Lacey Louwagie's Reviews > Sheet Music: Uncovering the Secrets of Sexual Intimacy in Marriage

Sheet Music by Kevin Leman
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's review
Jun 07, 11

really liked it
bookshelves: non-fiction, self-help, wedding
Read from February 25 to June 06, 2011

Even though I disobeyed the author and read the whole book (not just the first four chapters) before I got married, I have to say that there's nothing shocking here. While this is a book that addresses sex from a "Christian" perspective (that is, it stresses that sex is supposed to be saved for marriage, that God made sex, etc.), Dr. Leman still bases the majority of the text on credible psychology, not the Bible, which I respected him for a LOT. The book wasn't preachy at all and was very accessible. I really liked his attitude toward the place sex should have in a relationship, which is to say that it is PART of that relationship, not a separate entity, and that whatever else is happening in the relationship does affect it. He's sensitive to both women's and men's sexual needs and encourages understanding between the sexes. And although his attitude toward sex is quite progressive (basically, it's ALL good, acceptable, etc., as long as it's between spouses), there are times when this book feels as if it's being written for HIS generation, people my parents' age, and not mine. A few cases in point:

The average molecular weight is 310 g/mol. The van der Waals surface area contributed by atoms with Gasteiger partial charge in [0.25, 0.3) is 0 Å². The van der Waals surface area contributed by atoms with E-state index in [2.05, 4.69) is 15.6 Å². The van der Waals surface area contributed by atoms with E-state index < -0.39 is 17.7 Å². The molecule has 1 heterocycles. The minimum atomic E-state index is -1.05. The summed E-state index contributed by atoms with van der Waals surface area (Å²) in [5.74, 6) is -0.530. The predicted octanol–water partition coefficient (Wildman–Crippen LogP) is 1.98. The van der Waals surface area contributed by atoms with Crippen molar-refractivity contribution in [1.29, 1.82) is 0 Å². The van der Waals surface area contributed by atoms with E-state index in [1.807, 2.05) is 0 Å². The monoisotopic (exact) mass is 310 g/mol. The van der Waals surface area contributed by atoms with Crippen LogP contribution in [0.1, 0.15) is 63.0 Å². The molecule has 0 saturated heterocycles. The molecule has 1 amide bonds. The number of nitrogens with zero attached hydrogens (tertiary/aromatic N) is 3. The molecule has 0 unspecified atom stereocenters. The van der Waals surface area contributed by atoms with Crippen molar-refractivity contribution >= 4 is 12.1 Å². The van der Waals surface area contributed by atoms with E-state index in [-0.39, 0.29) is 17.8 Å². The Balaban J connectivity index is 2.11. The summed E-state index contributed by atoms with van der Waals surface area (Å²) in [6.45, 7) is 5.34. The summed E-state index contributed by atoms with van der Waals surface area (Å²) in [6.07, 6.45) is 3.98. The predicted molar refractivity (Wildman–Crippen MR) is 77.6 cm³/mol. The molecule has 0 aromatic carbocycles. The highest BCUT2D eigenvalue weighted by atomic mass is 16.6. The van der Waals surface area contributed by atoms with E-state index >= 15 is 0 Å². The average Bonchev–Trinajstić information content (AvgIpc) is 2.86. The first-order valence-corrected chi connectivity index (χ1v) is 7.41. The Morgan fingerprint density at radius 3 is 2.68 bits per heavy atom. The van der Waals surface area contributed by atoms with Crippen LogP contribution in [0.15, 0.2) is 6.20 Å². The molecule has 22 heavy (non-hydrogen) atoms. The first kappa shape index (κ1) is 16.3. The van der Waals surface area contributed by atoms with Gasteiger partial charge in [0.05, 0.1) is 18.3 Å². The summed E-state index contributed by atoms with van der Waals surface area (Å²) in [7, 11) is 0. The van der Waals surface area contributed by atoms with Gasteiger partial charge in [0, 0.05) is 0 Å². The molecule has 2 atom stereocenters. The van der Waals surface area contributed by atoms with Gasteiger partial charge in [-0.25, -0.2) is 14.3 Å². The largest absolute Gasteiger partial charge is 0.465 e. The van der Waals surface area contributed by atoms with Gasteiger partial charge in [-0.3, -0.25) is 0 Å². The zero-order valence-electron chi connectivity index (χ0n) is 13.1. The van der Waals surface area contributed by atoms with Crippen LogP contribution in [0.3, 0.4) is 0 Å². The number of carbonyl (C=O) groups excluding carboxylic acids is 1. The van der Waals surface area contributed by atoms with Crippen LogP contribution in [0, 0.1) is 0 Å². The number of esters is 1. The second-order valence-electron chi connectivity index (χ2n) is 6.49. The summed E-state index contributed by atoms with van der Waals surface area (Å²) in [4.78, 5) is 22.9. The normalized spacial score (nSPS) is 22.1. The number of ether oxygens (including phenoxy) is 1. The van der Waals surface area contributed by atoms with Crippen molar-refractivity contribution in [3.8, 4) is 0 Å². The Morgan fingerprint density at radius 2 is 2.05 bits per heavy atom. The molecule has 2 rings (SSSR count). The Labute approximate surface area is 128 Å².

1) The assumption is that women are generally resistant to sex and do it "just" to please their husbands. I feel like a lot of women a generation older than me approached sex this way, but I don't know a ton of modern young women who do. I certainly don't!
2) The fixation on sexual hang-ups that seem kind of "old school," such as women having trouble orgasming, men orgasming too soon, etc. There wasn't a lot of exploration of all the nuances of potential sexual difficulties, just coverage of what are the basic, stereotypical sexual "dysfunctions" in men and women.

Some of the stuff he said about women was on-target, but a lot of it didn't pertain to me at all (see old-school references above), which DID make me question how accurate his blanket statements about men were. Luckily, the book also stresses uniqueness and communication, so that couples will (hopefully) take the time to find out which "generalizations" might apply to their partner, and which are way off. I also really liked that he addressed the issue of body image in women, with appropriate blame attributed to the unrealistic expectations of our culture. I wish he also would have addressed pornography at greater length, as that also really plays into both male and female insecurity about sex and is so ubiquitous that there are probably few sexual relationships in which the issue hasn't been raised in one way or another. Perhaps his main blind spot is in assuming that all men are as good-hearted as he is.

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Reading Progress

16.0% "The author says I can't read past chapter 4 till after I'm married." 2 comments
16.0% "I'm going to have to move this one to "to read," too, if I obey the author and don't read any more till after the wedding!"
62.0% "I decided to disobey the author's instruction not to read this book until after marriage after all. There's nothing in here that can't be seen in any grocery checkout line--or Yahoo questions on the Internet."
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